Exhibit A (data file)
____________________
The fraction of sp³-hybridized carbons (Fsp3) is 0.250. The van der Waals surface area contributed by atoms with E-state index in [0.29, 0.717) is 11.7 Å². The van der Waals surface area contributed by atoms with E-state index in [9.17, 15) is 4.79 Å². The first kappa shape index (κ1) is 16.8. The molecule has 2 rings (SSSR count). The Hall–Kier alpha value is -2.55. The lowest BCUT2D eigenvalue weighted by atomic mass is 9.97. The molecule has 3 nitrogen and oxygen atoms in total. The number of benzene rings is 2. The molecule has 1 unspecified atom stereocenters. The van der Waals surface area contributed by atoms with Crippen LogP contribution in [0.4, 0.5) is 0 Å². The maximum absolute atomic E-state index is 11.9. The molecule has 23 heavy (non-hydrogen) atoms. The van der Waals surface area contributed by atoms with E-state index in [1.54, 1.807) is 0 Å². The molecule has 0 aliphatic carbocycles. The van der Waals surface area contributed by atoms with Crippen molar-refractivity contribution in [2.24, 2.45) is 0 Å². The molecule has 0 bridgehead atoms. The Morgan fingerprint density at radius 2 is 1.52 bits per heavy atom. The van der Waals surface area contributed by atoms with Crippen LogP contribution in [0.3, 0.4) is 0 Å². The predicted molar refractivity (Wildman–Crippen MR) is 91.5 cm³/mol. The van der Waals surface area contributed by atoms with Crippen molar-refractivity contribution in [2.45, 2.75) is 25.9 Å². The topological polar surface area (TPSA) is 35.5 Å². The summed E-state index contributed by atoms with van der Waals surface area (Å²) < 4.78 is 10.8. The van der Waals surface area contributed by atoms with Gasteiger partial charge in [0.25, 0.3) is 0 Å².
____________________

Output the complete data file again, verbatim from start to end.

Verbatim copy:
The fraction of sp³-hybridized carbons (Fsp3) is 0.250. The van der Waals surface area contributed by atoms with E-state index in [0.29, 0.717) is 11.7 Å². The van der Waals surface area contributed by atoms with E-state index in [9.17, 15) is 4.79 Å². The first kappa shape index (κ1) is 16.8. The molecule has 2 rings (SSSR count). The Hall–Kier alpha value is -2.55. The lowest BCUT2D eigenvalue weighted by atomic mass is 9.97. The molecule has 3 nitrogen and oxygen atoms in total. The number of benzene rings is 2. The molecule has 1 unspecified atom stereocenters. The van der Waals surface area contributed by atoms with Crippen LogP contribution in [0.4, 0.5) is 0 Å². The maximum absolute atomic E-state index is 11.9. The molecule has 23 heavy (non-hydrogen) atoms. The van der Waals surface area contributed by atoms with E-state index in [1.54, 1.807) is 0 Å². The molecule has 0 aliphatic carbocycles. The van der Waals surface area contributed by atoms with Crippen molar-refractivity contribution in [2.24, 2.45) is 0 Å². The molecule has 0 bridgehead atoms. The Morgan fingerprint density at radius 2 is 1.52 bits per heavy atom. The van der Waals surface area contributed by atoms with Crippen LogP contribution in [0.3, 0.4) is 0 Å². The predicted molar refractivity (Wildman–Crippen MR) is 91.5 cm³/mol. The van der Waals surface area contributed by atoms with Crippen molar-refractivity contribution in [2.45, 2.75) is 25.9 Å². The topological polar surface area (TPSA) is 35.5 Å². The summed E-state index contributed by atoms with van der Waals surface area (Å²) < 4.78 is 10.8. The van der Waals surface area contributed by atoms with Gasteiger partial charge in [0.25, 0.3) is 0 Å².